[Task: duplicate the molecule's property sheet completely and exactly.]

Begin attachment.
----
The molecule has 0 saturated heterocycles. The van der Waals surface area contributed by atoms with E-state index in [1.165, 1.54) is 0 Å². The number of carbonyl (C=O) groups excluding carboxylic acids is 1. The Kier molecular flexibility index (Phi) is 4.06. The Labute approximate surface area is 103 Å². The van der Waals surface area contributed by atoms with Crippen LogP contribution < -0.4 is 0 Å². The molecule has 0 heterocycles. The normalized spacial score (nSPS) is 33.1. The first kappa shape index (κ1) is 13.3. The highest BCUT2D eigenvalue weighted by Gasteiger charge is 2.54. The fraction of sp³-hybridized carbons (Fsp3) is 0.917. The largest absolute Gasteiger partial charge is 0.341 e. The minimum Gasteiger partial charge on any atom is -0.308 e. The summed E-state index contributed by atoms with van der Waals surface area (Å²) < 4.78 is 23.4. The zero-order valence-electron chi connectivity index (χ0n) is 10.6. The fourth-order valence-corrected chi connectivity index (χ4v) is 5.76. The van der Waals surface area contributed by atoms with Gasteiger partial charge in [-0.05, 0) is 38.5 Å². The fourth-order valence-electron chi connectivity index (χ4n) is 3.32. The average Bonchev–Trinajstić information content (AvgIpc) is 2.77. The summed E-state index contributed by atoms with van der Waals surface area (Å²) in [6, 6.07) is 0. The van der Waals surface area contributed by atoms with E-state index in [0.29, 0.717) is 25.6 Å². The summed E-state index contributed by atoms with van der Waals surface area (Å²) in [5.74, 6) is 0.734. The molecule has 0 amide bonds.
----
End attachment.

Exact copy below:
The molecule has 0 saturated heterocycles. The van der Waals surface area contributed by atoms with E-state index in [1.165, 1.54) is 0 Å². The number of carbonyl (C=O) groups excluding carboxylic acids is 1. The Kier molecular flexibility index (Phi) is 4.06. The Labute approximate surface area is 103 Å². The van der Waals surface area contributed by atoms with Crippen LogP contribution < -0.4 is 0 Å². The molecule has 0 heterocycles. The normalized spacial score (nSPS) is 33.1. The first kappa shape index (κ1) is 13.3. The highest BCUT2D eigenvalue weighted by Gasteiger charge is 2.54. The fraction of sp³-hybridized carbons (Fsp3) is 0.917. The largest absolute Gasteiger partial charge is 0.341 e. The minimum Gasteiger partial charge on any atom is -0.308 e. The summed E-state index contributed by atoms with van der Waals surface area (Å²) < 4.78 is 23.4. The zero-order valence-electron chi connectivity index (χ0n) is 10.6. The fourth-order valence-corrected chi connectivity index (χ4v) is 5.76. The van der Waals surface area contributed by atoms with Gasteiger partial charge in [-0.05, 0) is 38.5 Å². The fourth-order valence-electron chi connectivity index (χ4n) is 3.32. The average Bonchev–Trinajstić information content (AvgIpc) is 2.77. The summed E-state index contributed by atoms with van der Waals surface area (Å²) in [6, 6.07) is 0. The van der Waals surface area contributed by atoms with E-state index in [0.29, 0.717) is 25.6 Å². The summed E-state index contributed by atoms with van der Waals surface area (Å²) in [5.74, 6) is 0.734. The molecule has 0 amide bonds.